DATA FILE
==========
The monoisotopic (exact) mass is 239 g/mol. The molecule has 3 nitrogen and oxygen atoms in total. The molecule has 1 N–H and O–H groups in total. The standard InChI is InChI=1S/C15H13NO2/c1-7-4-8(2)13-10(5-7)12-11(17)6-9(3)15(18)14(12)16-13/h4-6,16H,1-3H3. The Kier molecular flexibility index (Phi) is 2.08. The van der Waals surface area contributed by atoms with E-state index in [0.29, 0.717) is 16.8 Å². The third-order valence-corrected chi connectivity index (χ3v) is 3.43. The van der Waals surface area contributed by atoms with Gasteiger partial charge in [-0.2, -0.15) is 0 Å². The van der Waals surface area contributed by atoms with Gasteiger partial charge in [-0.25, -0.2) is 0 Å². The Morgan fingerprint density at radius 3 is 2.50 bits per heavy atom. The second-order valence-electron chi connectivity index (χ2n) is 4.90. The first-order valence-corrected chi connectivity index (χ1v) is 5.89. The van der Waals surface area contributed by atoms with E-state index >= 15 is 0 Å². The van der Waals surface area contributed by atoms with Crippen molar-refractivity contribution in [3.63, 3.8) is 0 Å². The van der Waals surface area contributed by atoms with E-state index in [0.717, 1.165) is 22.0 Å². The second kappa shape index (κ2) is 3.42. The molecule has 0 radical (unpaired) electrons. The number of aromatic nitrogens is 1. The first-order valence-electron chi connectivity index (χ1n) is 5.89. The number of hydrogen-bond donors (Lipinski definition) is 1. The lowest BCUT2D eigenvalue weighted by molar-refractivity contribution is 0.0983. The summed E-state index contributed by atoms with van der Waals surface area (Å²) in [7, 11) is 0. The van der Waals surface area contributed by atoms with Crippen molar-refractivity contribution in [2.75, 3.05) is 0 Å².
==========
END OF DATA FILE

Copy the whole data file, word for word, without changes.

The monoisotopic (exact) mass is 239 g/mol. The molecule has 3 nitrogen and oxygen atoms in total. The molecule has 1 N–H and O–H groups in total. The standard InChI is InChI=1S/C15H13NO2/c1-7-4-8(2)13-10(5-7)12-11(17)6-9(3)15(18)14(12)16-13/h4-6,16H,1-3H3. The Kier molecular flexibility index (Phi) is 2.08. The van der Waals surface area contributed by atoms with E-state index in [0.29, 0.717) is 16.8 Å². The third-order valence-corrected chi connectivity index (χ3v) is 3.43. The van der Waals surface area contributed by atoms with Gasteiger partial charge in [-0.2, -0.15) is 0 Å². The van der Waals surface area contributed by atoms with Gasteiger partial charge in [-0.25, -0.2) is 0 Å². The Morgan fingerprint density at radius 3 is 2.50 bits per heavy atom. The second-order valence-electron chi connectivity index (χ2n) is 4.90. The first-order valence-corrected chi connectivity index (χ1v) is 5.89. The van der Waals surface area contributed by atoms with E-state index >= 15 is 0 Å². The van der Waals surface area contributed by atoms with Crippen molar-refractivity contribution in [3.63, 3.8) is 0 Å². The van der Waals surface area contributed by atoms with E-state index in [0.717, 1.165) is 22.0 Å². The second kappa shape index (κ2) is 3.42. The molecule has 0 radical (unpaired) electrons. The number of aromatic nitrogens is 1. The first-order valence-electron chi connectivity index (χ1n) is 5.89. The number of hydrogen-bond donors (Lipinski definition) is 1. The lowest BCUT2D eigenvalue weighted by molar-refractivity contribution is 0.0983. The summed E-state index contributed by atoms with van der Waals surface area (Å²) in [7, 11) is 0. The van der Waals surface area contributed by atoms with Crippen molar-refractivity contribution in [2.75, 3.05) is 0 Å².